They turned to sophisticated lab analysis tests to examine blood cell components at the molecular level, then conduct cell experiments in lab dishes. A key ingredient was lactate, a substance that muscles produce in abundance when put to sustained effort. Did you ever experience a burning sensation in your muscles during prolonged activity such as running further than usual, or doing more reps than usual when working with free weights? What’s causing that burn is lactic acid, or lactate, because you’re calling upon the muscles for more exertion than they’re used to. An article from WebMD offers a simple explanation: “When you exercise, your body uses oxygen to break down glucose for energy. During intense exercise, there may not be enough oxygen available to complete the process, so a substance called lactate is made. Your body can convert this lactate to energy without using oxygen.”
Apparently, lactate does more than fuel your muscles. In the lab experiments, the researchers found that when they bathed the CD8+ T-cells in lactate, then exposed them to cancer cells, they were much more active in fighting the malignant cells.
To review, there are a number of mechanisms by which exercise supports overall wellness, and specifically acts as a deterrent to tumor formation. Ample evidence from studies in the lab, with animals and with humans support the interconnectedness of reducing inflammation, controlling weight, boosting metabolic and hormone functions, and altering blood vessels in the direction of healthy shape demonstrate that exercise causes “…increases in circulating numbers of immune cells…and enhance vaccination response.” The authors conclude:
[W]e have shown that the antitumoral effects of exercise depend on CD8+ T-cells, and that intense exertion can alter the intrinsic metabolism and antitumoral effector function of cytotoxic T-cells…. This indicates that the adaptive immune system is a key component of exercise-induced suppression of tumorigenesis.[iii]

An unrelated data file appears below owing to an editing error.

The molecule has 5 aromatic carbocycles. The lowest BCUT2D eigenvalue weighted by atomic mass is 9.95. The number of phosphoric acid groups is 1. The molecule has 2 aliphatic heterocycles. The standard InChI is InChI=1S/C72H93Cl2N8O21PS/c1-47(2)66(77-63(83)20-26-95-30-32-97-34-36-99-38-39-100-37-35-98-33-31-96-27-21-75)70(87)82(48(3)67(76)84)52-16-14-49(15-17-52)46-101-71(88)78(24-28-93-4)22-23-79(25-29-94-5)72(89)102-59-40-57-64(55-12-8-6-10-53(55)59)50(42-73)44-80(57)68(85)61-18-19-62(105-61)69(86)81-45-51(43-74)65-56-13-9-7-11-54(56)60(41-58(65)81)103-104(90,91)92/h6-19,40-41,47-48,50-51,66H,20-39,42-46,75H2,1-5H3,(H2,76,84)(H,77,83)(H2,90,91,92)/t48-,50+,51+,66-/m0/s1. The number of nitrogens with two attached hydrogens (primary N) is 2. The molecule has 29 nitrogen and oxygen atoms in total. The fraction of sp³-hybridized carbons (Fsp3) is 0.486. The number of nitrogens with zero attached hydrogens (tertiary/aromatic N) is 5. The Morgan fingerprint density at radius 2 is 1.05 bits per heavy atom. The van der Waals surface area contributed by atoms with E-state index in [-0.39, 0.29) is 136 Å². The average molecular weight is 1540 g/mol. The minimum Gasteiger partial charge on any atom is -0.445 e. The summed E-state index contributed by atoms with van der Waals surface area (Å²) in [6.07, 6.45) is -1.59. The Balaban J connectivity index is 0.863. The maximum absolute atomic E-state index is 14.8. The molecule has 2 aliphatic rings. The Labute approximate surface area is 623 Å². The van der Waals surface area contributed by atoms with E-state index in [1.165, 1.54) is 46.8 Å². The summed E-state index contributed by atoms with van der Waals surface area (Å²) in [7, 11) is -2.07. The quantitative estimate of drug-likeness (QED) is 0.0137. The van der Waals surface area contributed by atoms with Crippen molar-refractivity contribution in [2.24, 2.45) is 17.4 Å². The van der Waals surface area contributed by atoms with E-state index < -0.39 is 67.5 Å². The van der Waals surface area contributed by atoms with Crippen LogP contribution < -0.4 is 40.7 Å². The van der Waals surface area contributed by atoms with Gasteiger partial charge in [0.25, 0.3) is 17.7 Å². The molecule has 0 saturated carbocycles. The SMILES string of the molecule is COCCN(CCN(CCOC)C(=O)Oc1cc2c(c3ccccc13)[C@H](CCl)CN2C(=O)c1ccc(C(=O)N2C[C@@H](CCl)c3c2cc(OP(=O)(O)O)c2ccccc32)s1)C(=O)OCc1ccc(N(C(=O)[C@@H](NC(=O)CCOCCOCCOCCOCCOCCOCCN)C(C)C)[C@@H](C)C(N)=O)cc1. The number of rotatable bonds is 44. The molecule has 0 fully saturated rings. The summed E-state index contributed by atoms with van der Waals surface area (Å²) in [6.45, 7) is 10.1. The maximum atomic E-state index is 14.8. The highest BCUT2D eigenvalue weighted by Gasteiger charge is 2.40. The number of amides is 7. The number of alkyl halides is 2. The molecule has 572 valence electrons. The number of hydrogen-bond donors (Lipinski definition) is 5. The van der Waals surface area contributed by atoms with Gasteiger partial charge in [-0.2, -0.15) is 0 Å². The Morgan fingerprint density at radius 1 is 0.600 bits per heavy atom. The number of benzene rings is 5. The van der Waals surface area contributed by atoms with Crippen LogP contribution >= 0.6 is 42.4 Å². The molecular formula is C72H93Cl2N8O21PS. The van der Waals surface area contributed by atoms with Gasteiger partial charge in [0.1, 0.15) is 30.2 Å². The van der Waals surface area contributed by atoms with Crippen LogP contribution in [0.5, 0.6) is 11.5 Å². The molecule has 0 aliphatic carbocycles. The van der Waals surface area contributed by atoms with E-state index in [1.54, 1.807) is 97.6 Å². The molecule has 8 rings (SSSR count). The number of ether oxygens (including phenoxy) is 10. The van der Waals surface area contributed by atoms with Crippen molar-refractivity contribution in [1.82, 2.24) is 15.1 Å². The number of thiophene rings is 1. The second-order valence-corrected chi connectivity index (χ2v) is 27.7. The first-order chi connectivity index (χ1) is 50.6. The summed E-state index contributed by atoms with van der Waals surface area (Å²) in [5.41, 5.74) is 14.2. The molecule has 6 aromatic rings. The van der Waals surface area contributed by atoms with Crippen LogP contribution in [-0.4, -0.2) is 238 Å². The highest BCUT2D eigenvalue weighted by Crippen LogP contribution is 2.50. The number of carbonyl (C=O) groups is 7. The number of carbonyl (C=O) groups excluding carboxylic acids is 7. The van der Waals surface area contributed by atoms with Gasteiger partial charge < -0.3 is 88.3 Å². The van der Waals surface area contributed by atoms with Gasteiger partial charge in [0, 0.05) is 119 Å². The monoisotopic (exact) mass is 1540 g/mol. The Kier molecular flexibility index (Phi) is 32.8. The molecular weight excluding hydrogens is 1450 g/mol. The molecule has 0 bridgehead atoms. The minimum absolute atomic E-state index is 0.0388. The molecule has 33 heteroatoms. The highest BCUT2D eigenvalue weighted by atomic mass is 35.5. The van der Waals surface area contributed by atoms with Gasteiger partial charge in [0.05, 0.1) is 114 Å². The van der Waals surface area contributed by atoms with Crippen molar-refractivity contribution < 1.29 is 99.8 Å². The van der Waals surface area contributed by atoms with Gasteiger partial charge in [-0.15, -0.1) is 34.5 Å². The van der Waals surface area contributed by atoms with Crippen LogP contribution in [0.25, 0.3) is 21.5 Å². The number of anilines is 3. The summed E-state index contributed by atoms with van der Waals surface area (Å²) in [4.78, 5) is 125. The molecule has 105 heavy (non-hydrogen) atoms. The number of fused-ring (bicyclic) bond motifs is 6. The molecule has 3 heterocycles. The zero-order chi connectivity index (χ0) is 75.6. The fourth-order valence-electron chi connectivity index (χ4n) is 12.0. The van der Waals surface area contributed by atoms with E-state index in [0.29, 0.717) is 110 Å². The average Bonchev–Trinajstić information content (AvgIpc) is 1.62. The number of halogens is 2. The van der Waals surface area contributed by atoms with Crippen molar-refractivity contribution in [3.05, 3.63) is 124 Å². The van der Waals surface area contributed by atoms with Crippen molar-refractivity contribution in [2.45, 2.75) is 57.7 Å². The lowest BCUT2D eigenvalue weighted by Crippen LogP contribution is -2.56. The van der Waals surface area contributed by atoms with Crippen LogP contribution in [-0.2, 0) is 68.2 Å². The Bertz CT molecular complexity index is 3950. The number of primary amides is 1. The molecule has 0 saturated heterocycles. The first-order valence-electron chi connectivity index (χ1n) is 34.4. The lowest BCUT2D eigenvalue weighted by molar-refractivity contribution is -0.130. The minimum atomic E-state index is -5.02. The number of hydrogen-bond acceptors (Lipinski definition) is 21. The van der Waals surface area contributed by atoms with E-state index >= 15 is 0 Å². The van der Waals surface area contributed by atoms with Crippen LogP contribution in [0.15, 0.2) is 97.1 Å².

Of course, these results were gained from studies with mice, but why wait until a human clinical trial? I can confidently say, based on a wide range of data, if you want to lower your risk of PCa—or any cancer, for that matter—embrace the exercise program of your choice and JUST DO IT!
NOTE: This content is solely for purposes of information and does not substitute for diagnostic or medical advice. Talk to your doctor if you are experiencing pelvic pain, or have any other health concerns or questions of a personal medical nature.
[i] Rundqvist H, Veliça P, Barbieri L, Gameiro PA et al. Cytotoxic T-cells mediate exercise-induced reductions in tumor growth. Elife. 2020 Oct 23;9:e59996. doi: 10.7554/eLife.59996.
[ii] Reynolds, Gretchen. “How Exercise Might Affect Immunity to Lower Cancer Risk.” New York Times, Nov. 11, 2020. https://www.nytimes.com/2020/11/11/well/move/how-exercise-might-affect-immunity-to-lower-cancer-risk.html?referringSource=articleShare
[iii] Rundqvist et al, ibid.